Like a clue hiding in plain sight, Sam Saunders could look at his friend Eric Cole and know it was there.
Digging it out, excavating the potential and turning it from something raw into something polished was the challenge.
It wasn’t just about the golf. It was about the time. It was about the Type 1 diabetes and the Addison’s disease. It was about never retreating and never surrendering.
“I joke that finally he proved me right. I kept saying the guy coaching me is better than me at golf. I’ve been saying he’s the greatest player you’ve never heard of,” said Saunders, who befriended Cole when they were 14 years old and hanging around Bay Hill Club and Lodge in Orlando, Florida, where Saunders’ maternal grandfather, a guy named Arnold Palmer, kept an eye on both of them.
At the end of this PGA Tour season, Cole is likely to be named rookie of the year, a 35-year-old success story.
“It’s been awesome,” said Cole, who has finished T3 and T2 in his most recent PGA Tour starts this month.
Some players – Jordan Spieth and Viktor Hovland, for example – arrive through the front door. Cole arrived via golf’s back roads, playing literally hundreds of mini-tour events, winning more than 50 of them to help pay the bills while never losing faith that he belonged on the game’s biggest stage.
The son of former PGA Tour winner Bobby Cole and Laura Baugh, the 1973 LPGA rookie of the year and one of the sport’s biggest stars through the ’70s, Cole was born into the game but has found his own way.
Baugh raised seven children as a single mother, and it is Eric whose career path most closely followed the bloodline.
“When you love golf and you love your son and you get to watch someone do what you love, it’s pretty cool,” Baugh said recently during a break between giving lessons at The Palencia Club in St. Augustine, Florida. “The people who have played with him were wondering when, not if, for him. But if you don’t know the struggles and the situations and the passion involved, his success might take you by surprise.”
"I kept saying the guy coaching me is better than me at golf. I’ve been saying he’s the greatest player you’ve never heard of."
Cole has coped with the health problems that surfaced when he was in college and demanded careful attention each day. Addison’s is an adrenal disorder that can stunt growth and, combined with diabetes, can be life-threatening. When he was in college at Nova Southeastern University in Davie, Florida, the 5-foot-9 Cole saw his weight drop to approximately 110 pounds.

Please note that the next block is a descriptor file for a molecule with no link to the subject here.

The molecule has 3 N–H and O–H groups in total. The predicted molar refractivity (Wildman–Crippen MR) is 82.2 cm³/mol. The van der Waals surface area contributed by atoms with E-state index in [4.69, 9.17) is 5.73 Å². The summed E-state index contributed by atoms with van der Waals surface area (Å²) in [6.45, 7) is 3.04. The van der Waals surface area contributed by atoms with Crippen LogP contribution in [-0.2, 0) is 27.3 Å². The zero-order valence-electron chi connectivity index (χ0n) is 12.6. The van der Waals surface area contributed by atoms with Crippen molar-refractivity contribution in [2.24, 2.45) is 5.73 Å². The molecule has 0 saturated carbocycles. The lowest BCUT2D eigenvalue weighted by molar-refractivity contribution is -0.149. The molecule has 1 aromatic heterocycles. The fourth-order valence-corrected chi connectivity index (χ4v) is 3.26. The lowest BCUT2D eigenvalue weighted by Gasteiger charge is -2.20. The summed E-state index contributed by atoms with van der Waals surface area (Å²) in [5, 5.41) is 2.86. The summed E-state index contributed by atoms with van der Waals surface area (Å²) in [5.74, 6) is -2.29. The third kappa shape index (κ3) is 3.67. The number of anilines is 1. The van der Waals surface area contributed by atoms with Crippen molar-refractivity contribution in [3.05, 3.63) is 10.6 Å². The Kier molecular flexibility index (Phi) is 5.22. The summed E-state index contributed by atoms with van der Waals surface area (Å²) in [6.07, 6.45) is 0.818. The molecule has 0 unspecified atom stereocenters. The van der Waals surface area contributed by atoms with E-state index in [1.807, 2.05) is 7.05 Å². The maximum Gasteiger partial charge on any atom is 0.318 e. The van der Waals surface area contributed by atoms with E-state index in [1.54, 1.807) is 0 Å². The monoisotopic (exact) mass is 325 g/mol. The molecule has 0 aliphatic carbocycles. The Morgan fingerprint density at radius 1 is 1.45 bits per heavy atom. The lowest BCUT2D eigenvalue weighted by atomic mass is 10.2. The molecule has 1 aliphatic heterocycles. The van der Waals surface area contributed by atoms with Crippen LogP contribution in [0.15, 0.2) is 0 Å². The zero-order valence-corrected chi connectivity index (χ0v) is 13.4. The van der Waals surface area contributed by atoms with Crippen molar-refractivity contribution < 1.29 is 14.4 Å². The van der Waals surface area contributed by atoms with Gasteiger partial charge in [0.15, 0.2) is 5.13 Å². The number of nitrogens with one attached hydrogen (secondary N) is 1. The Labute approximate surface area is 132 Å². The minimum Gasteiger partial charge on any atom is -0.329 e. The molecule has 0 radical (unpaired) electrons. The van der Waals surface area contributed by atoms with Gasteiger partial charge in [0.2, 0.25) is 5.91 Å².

“This is a 24/7 thing. Had they not caught it when he was in college, Eric would have died,” Baugh said.
Cole also endured a three-year competitive absence due to back issues that had him wondering at nights whether his future was giving lessons rather than playing tournament golf. He realized he could be happy either way.
“Almost seeing what it was like to not pursue playing pro golf made me realize that if I don’t make it on tour, my life is still going to be great,” Cole said. “That took a little pressure off my golf.”
Call it what you will – perseverance, doggedness, self-belief – but Cole never lost the faith in himself.
In his first season on the PGA Tour, Cole has notched six top-10 finishes including a pair of second-place results through a grinding schedule of 36 starts. Ranked 570th in the world 14 months ago, Cole is now 50th and enjoying a break before playing the RSM Classic in mid-November.
“I always kind of hoped I had this type of golf in me, but you never know for sure until you’re out there hitting the shots,” said Cole, whose accuracy, short game and putting are among the most proficient on tour.
Saunders, who had his best PGA Tour season in 2017-18 when Cole was his full-time coach and confidante, had a sense of what his friend could do if his health, talent and opportunity came together.